Mel Brooks and Thomas Meehan; music and lyrics by Mel Brooks
Sunderland Empire and touring
In this touring production of The Producers Cory English plays Max Bialystock, Russ Abbot Roger DeBris, Emma-Jayne Appleyard Ulla and Joe Pasquale... Joe Pasquale. His trademark squeaky voice (they even incorporate "He really does talk like that" into the script), with the barest trace of a New York accent, had the audience laughing from the off, but it was Pasquale they were laughing at, not Leo Bloom. Pasquale is not an actor and his singing rarely rises above the competent. When Bloom returns from Rio in the second half to intercede for Bialystock in the court scene we see, according to the script, a changed man, but Pasquale gives us the same body language, the same limited vocal range and the same low energy - there is no change.
Cory English as Bialystock is a different matter. Although a little man, he dominates the stage and has enough energy for two (or more!) and he does manage to lift Pasquale to an extent in their scenes together. His physicality and comic timing are superb. To erase the image of Zero Mostell from my mind, I thought, would be an impossible task, but English manages it.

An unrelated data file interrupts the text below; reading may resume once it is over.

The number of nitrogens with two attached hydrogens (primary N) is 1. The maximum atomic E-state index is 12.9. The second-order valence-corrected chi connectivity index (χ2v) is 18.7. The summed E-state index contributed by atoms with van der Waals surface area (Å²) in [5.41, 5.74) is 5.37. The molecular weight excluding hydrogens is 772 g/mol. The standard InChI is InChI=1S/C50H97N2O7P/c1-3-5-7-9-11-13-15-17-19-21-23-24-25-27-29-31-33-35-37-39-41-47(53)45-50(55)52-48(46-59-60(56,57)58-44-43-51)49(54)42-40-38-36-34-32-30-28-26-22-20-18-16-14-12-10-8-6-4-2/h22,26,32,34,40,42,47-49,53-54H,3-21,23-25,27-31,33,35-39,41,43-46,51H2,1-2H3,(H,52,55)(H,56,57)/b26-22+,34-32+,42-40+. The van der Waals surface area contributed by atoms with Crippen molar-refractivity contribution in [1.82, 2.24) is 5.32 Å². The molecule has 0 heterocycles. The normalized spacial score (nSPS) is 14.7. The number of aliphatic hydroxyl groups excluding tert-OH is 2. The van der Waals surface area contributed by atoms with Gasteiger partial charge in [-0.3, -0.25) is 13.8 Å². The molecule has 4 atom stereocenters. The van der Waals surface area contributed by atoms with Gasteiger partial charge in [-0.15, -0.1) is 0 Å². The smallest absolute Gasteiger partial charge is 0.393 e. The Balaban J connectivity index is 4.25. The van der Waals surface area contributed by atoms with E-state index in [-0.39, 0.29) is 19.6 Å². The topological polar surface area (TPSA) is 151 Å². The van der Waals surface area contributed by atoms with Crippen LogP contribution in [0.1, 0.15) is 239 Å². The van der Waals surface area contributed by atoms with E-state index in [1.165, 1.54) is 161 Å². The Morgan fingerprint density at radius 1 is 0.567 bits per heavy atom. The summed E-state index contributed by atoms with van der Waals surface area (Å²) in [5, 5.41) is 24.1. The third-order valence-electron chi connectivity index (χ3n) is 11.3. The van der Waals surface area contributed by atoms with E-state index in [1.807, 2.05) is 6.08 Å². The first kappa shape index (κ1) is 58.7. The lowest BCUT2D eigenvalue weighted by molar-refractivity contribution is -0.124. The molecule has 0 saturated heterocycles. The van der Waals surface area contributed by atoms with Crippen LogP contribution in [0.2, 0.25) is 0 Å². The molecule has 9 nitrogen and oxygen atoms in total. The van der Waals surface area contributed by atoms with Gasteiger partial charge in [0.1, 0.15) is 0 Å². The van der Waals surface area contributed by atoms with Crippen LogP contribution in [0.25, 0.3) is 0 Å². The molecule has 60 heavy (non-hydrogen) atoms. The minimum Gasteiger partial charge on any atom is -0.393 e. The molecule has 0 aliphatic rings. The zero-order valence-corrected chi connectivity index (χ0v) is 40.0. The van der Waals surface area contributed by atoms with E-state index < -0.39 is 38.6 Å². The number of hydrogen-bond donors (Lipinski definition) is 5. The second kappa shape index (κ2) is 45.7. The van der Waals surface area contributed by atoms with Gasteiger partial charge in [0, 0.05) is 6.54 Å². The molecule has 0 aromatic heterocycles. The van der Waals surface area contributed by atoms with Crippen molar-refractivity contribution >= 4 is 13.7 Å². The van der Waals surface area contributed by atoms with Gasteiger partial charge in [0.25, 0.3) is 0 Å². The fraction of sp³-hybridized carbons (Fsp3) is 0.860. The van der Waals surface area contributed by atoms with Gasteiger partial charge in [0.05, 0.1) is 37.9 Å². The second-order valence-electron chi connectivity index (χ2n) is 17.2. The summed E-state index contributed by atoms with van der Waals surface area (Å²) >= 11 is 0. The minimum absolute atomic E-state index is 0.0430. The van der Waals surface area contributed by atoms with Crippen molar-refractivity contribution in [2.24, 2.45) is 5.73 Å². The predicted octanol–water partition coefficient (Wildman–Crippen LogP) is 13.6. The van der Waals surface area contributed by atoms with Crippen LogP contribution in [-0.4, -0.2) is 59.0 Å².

As disastrous director Roger DeBris, Russ Abbot lacks the campness I would have expected and which his first appearance in drag requires, although he comes into his own as Hitler in the Springtime for Hitler sequence. However his assistant Carmen Ghia (Robin Sebastian in an incredible wig) is camp enough to shelter a whole boy scout troop.
Franz Liebkind, of course, is a gift of a part for any actor and Alex Giannini makes the most of it, as Emma-Jayne Appleyard makes the most of her incredible legs and superb figure - and she has a nice line in comedy, too.
Indeed, the whole company throw themselves into the production with enormous energy. As I have said repeatedly in reviews, we have great strength in depth in music theatre in this country and a vast number of chorus boys and girls who are quite capable of giving everything a director could demand of them. Here they have to do an awful lot - the girls in particular switching from show girls to sex-mad old ladies - and they handle with with a facility which makes it look (although it isn't!) easy.
It's an enjoyable night out, particularly if you enjoy (as this audience, myself included, obviously did) Mel Brooks' trademark bad taste and the way in which director and choreographer Susan Stroman, ably assisted by set designer Robin Wagner and costume designer William Ivey Long, bring it to vibrant life. It will undoubtedly sell out.
But it could have been better...
"The Producers" runs until 23rd June
Sheial Connor reviewed this production at the New Victoria Theatre, Woking
Reviewer: Peter Lathan